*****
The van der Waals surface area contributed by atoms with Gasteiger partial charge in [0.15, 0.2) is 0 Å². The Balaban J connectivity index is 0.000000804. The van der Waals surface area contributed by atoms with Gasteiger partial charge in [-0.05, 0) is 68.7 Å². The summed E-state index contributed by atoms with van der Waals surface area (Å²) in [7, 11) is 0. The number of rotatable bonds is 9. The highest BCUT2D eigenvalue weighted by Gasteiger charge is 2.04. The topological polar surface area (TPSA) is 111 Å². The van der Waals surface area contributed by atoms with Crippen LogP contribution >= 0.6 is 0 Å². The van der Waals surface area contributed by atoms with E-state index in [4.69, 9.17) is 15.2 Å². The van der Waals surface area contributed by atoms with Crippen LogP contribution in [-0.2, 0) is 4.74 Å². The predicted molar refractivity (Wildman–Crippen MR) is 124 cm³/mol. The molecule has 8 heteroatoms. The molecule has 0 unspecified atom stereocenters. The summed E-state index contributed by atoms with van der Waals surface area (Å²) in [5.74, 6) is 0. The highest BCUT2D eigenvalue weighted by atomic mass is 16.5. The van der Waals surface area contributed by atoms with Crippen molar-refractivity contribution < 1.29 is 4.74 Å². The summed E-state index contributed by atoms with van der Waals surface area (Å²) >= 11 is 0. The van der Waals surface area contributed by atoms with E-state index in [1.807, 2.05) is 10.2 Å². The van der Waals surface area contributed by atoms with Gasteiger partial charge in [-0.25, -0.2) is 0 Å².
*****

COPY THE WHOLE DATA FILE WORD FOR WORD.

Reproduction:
The van der Waals surface area contributed by atoms with Gasteiger partial charge in [0.15, 0.2) is 0 Å². The Balaban J connectivity index is 0.000000804. The van der Waals surface area contributed by atoms with Gasteiger partial charge in [-0.05, 0) is 68.7 Å². The summed E-state index contributed by atoms with van der Waals surface area (Å²) in [7, 11) is 0. The number of rotatable bonds is 9. The highest BCUT2D eigenvalue weighted by Gasteiger charge is 2.04. The topological polar surface area (TPSA) is 111 Å². The van der Waals surface area contributed by atoms with Crippen LogP contribution >= 0.6 is 0 Å². The van der Waals surface area contributed by atoms with E-state index in [4.69, 9.17) is 15.2 Å². The van der Waals surface area contributed by atoms with Crippen LogP contribution in [-0.2, 0) is 4.74 Å². The predicted molar refractivity (Wildman–Crippen MR) is 124 cm³/mol. The molecule has 8 heteroatoms. The molecule has 0 unspecified atom stereocenters. The summed E-state index contributed by atoms with van der Waals surface area (Å²) in [5.74, 6) is 0. The highest BCUT2D eigenvalue weighted by atomic mass is 16.5. The van der Waals surface area contributed by atoms with Crippen molar-refractivity contribution < 1.29 is 4.74 Å². The summed E-state index contributed by atoms with van der Waals surface area (Å²) >= 11 is 0. The van der Waals surface area contributed by atoms with E-state index in [1.807, 2.05) is 10.2 Å². The van der Waals surface area contributed by atoms with Gasteiger partial charge in [-0.25, -0.2) is 0 Å².